Minnesota’s Canned Corn and Carp

A 1997 Minnesota Historical Society plaque at a rest area near the state line on I-35 tells a bit about the history of Minnesota’s canneries.

Early settlers grew bumper wheat crops on Minnesota’s fertile prairies, land that today supplies produce for a thriving 270-million-dollars-a-year canning industry.

Sweet corn canneries opened in Austin and Mankato in the 1880s, followed soon thereafter by similar factories in Faribault, Owatonna, and LaSueur. Soon Minnesota’s canners were experimenting with new technologies and new products, and in 1903 the automated Big Stone Canning Company founded by F. W. Douthitt changed the industry nationwide. Douthitt’s plant in Ortonville had a conveyor system, mechanical corn husking machines, and a power driven cutter that produced the first whole kernel canned corn. The Green Giant Company, also founded in 1903 as the Minnesota Valley Canning Company, introduced golden cream-style corn in 1924 and the first vacuum packed corn in 1929.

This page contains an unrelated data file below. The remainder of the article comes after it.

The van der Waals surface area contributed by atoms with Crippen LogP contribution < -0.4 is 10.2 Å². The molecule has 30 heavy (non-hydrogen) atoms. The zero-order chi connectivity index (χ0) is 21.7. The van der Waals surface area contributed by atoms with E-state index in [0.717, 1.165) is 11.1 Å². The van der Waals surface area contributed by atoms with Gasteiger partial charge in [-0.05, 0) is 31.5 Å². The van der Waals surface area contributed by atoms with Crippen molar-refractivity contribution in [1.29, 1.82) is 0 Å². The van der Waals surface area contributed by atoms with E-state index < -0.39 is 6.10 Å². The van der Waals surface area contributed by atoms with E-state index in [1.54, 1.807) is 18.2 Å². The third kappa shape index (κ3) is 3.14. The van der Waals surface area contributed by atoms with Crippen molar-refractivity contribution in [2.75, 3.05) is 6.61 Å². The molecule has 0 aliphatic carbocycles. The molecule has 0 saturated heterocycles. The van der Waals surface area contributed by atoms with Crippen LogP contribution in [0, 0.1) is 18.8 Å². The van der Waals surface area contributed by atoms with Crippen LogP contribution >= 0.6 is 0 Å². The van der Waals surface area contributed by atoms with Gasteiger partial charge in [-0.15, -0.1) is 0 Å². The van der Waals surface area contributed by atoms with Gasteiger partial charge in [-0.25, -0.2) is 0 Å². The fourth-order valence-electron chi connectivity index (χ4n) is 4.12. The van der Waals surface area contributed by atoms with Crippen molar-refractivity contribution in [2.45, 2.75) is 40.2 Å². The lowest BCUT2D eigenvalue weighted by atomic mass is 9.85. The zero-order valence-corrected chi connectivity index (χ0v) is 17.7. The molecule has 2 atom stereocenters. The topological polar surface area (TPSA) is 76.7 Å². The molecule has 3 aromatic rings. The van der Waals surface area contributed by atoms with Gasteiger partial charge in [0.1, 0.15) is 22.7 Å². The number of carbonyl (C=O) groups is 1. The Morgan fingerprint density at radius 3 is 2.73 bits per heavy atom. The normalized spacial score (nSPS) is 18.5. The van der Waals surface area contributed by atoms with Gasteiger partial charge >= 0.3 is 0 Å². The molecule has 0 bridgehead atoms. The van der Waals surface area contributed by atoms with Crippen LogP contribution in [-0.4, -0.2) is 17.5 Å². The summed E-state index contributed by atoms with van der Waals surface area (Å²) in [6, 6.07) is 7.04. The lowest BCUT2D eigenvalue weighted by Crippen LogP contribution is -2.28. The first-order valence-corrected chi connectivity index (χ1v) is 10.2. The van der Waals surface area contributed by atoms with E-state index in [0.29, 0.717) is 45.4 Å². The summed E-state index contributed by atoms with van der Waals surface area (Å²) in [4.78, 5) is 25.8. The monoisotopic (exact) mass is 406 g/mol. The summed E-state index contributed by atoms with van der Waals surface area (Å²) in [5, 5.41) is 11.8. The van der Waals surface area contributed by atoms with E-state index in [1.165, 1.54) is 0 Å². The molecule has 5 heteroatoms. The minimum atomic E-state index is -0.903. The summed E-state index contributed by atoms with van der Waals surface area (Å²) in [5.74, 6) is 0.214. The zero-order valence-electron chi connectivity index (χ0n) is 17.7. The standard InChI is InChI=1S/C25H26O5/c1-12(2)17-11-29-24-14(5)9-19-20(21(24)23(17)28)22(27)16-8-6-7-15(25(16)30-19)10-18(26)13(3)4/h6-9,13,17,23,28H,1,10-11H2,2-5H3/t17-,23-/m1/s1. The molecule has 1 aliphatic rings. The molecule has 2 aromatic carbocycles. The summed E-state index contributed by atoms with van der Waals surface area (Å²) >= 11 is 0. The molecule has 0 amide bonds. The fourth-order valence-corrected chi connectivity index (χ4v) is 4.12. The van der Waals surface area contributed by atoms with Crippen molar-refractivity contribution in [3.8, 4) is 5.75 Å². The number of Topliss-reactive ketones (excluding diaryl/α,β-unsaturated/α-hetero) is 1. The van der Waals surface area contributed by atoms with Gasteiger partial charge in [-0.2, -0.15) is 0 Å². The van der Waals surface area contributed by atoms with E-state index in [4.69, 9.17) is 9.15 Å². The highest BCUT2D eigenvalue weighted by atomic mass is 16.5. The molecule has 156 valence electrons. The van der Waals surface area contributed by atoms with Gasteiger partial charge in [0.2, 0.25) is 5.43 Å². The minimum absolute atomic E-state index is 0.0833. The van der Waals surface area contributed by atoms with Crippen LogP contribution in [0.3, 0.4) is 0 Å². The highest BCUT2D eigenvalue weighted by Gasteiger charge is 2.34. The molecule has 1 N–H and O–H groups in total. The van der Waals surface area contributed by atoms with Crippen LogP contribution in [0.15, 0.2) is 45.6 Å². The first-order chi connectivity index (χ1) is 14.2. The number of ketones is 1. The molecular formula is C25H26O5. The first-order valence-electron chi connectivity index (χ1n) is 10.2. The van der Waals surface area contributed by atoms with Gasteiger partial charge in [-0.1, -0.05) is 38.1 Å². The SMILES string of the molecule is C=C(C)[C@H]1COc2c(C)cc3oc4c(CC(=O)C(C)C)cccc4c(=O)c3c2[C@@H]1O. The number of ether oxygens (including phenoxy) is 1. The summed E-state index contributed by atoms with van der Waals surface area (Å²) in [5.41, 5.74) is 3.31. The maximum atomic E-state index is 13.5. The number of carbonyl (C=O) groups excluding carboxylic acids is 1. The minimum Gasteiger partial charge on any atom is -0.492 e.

Corn is still the major canning crop in Minnesota. The state’s more than thirty plants also freeze and can peas, beans, carrots, tomatoes, pork, beef, chicken products, and such unusual items as rutabagas. Mankato was the site of the nation’s first carp cannery in 1946.

For more on canned carp, read Dumneazu‘s well-illustrated blogpost on the Odessa Fish Market. In fact, just keep scrolling for an incomparable travelogue series on Dumneazu’s recent adventures in Ukraine.

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Filed under industry, travel, U.S.

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